stream.WriteObject(new JavaStoriesCollection(_character.StoriesCollection));

            stream.WriteInt(_character.Urls.Count);
            _character.Urls.Map(x =&gt; stream.WriteObject(new JavaUrlInfo(x)));
        }
        protected override void Read(ObjectInputStream stream)
        {
            _character.Name = stream.ReadUTF();
            _character.Id = stream.ReadInt();
            _character.Description = stream.ReadUTF();
            _character.Thumbnail = ((JavaThumbnail)stream.ReadObject()).GetThumbnail();
            _character.ComicCollection = ((JavaComicCollection)stream.ReadObject()).GetComicCollection();
            _character.StoriesCollection = ((JavaStoriesCollection)stream.ReadObject()).GetStoriesCollection();

            var urlCount = stream.ReadInt();
            _character.Urls = new List();
            for (int i = 0; i &lt; urlCount; i++)
                _character.Urls.Add(((JavaUrlInfo)stream.ReadObject()).GetUrlInfo());
        }

        public Common.Models.Character GetCharacter() { return _character; }
    }
}
</pre>

Each write has a corresponding read. The most interesting thing to note here is the writing of an int for the count of the list we write. As I said, we must have corresponding reads for writes so we serialize the count so we know how many reads to make.

When it comes to embedded objects, we can create new derivations of our base class and use the WriteObject and ReadObject methods which will invoke the serialization process on those objects. Below is an example of the class which reads and writes Thumbnail class which is held as a property on Character.

<pre>
namespace MarvelInfo.Droid.Models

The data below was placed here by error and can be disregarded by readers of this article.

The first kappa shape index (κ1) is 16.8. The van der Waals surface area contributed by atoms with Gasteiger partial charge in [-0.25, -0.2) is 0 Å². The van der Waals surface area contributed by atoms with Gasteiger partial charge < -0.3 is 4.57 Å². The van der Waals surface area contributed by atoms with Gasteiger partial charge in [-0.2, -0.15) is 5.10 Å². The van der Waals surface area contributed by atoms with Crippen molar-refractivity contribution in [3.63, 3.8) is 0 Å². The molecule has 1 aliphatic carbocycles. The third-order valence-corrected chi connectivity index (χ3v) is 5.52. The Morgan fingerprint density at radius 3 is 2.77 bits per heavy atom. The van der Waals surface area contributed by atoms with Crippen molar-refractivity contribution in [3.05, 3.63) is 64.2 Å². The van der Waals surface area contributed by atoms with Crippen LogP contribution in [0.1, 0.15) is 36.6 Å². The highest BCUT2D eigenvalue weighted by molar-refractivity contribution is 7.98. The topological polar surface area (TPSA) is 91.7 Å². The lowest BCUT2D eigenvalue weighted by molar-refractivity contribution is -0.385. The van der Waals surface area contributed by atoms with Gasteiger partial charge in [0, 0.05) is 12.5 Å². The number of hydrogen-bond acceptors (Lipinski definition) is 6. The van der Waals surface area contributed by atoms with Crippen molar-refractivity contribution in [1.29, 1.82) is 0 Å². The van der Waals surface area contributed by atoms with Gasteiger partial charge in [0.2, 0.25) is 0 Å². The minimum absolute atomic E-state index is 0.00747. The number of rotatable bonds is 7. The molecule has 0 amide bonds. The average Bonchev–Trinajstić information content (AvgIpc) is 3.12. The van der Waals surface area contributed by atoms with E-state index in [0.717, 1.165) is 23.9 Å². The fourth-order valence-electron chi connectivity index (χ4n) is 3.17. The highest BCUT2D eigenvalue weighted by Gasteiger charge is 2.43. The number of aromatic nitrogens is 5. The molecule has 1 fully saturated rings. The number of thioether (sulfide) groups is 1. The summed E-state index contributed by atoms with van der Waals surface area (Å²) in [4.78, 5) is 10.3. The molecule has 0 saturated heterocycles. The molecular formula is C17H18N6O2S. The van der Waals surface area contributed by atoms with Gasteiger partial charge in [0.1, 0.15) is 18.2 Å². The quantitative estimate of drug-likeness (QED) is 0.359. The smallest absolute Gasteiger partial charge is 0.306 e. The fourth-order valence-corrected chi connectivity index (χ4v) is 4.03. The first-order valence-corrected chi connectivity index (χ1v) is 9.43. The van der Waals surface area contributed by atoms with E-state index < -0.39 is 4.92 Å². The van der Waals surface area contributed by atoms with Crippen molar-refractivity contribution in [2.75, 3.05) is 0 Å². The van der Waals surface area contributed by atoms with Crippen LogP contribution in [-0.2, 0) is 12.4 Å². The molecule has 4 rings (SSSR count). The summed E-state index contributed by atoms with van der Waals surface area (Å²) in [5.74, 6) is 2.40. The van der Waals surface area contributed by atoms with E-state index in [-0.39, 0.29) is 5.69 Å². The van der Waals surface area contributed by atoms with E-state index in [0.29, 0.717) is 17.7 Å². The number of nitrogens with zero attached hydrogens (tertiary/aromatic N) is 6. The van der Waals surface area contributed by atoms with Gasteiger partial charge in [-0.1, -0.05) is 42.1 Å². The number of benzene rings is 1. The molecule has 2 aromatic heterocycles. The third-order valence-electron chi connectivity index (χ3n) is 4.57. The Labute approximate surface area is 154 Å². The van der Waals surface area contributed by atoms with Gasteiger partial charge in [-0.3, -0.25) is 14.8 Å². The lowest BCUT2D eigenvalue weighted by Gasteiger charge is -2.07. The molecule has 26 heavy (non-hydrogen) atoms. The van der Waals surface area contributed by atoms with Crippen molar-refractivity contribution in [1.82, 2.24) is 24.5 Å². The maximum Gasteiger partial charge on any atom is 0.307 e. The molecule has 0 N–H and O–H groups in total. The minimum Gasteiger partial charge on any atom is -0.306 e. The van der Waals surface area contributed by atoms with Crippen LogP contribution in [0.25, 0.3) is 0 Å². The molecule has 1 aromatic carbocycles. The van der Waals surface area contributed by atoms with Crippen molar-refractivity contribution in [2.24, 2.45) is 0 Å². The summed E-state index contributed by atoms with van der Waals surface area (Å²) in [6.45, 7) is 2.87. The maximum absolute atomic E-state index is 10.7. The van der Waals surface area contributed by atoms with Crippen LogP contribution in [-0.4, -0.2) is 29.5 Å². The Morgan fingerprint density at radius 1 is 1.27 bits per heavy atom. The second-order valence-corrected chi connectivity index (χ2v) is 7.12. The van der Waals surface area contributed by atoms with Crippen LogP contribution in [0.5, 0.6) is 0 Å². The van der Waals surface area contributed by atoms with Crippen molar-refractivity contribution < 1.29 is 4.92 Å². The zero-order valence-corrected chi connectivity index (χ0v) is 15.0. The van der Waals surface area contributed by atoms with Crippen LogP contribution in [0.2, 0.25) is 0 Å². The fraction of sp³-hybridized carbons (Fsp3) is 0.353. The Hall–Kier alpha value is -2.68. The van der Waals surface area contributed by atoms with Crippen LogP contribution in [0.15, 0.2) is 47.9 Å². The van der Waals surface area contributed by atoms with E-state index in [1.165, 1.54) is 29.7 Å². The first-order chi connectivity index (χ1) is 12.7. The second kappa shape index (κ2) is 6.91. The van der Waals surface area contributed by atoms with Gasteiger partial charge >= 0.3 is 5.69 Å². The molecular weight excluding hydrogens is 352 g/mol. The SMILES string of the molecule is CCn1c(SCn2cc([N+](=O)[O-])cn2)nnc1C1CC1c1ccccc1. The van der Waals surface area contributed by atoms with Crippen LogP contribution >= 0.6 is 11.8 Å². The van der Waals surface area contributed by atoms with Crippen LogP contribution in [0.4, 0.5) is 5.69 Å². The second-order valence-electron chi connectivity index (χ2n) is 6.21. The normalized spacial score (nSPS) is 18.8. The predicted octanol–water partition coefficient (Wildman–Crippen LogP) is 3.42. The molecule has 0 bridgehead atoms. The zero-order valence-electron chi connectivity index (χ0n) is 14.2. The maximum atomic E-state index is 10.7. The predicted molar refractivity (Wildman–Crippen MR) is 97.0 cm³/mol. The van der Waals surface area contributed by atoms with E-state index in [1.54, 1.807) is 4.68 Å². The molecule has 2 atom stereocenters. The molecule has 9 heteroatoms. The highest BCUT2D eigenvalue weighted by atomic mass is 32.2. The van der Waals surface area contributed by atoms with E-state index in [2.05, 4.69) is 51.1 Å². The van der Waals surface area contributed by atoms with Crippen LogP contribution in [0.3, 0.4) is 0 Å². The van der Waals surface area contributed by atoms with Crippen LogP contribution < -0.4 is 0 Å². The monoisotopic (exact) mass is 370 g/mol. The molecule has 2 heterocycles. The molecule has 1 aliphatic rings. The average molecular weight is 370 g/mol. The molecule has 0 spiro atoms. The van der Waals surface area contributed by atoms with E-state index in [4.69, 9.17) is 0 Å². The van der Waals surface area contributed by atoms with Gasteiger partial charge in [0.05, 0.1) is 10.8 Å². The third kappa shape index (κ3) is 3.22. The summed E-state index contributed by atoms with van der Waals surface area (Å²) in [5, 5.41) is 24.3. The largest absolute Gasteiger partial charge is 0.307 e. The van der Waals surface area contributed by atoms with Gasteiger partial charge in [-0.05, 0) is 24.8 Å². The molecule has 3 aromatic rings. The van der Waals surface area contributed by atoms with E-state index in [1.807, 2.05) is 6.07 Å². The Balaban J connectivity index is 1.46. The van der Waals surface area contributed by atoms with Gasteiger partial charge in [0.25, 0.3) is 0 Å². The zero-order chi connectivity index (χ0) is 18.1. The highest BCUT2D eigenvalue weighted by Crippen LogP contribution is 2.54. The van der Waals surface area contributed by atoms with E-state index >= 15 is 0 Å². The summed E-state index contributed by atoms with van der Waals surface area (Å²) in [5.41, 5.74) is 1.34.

{
    internal class JavaThumbnail : JavaSerializableObjectBase
    {
        private Thumbnail _thumbnail;

        public JavaThumbnail(Thumbnail thumbnail)
        {
            _thumbnail = thumbnail;
        }

        public JavaThumbnail(IntPtr ptr, JniHandleOwnership jni) : base(ptr, jni)
        {
            _thumbnail = new Thumbnail();
        }

        protected override void Read(ObjectInputStream stream)
        {
            _thumbnail.Path = stream.ReadUTF();
            _thumbnail.Extension = stream.ReadUTF();
        }

        protected override void Write(ObjectOutputStream stream)
        {
            stream.WriteUTF(_thumbnail.Path);
            stream.WriteUTF(_thumbnail.Extension);
        }

        public Thumbnail GetThumbnail() { return _thumbnail; }
    }
}
</pre>

It is a very straightforward and understandable process. Each method also contains a Get* method which enables me to return the C# object instance the deserialization process has built up via the readObject method.

I hope this helps you understand how to use serialization in your Xamarin.Android apps. I can understand the draw of creating a singleton and using that to hold data like this between Activities, but doing so limits your options within Android, since you wont be able to fully use the Intent system.

Advertisements

One thought on “Android Object Serialization with Xamarin

Leave a Reply

Fill in your details below or click an icon to log in:

WordPress.com Logo

You are commenting using your WordPress.com account. Log Out / Change )

Twitter picture

You are commenting using your Twitter account. Log Out / Change )

Facebook photo

You are commenting using your Facebook account. Log Out / Change )

Google+ photo

You are commenting using your Google+ account. Log Out / Change )

Connecting to %s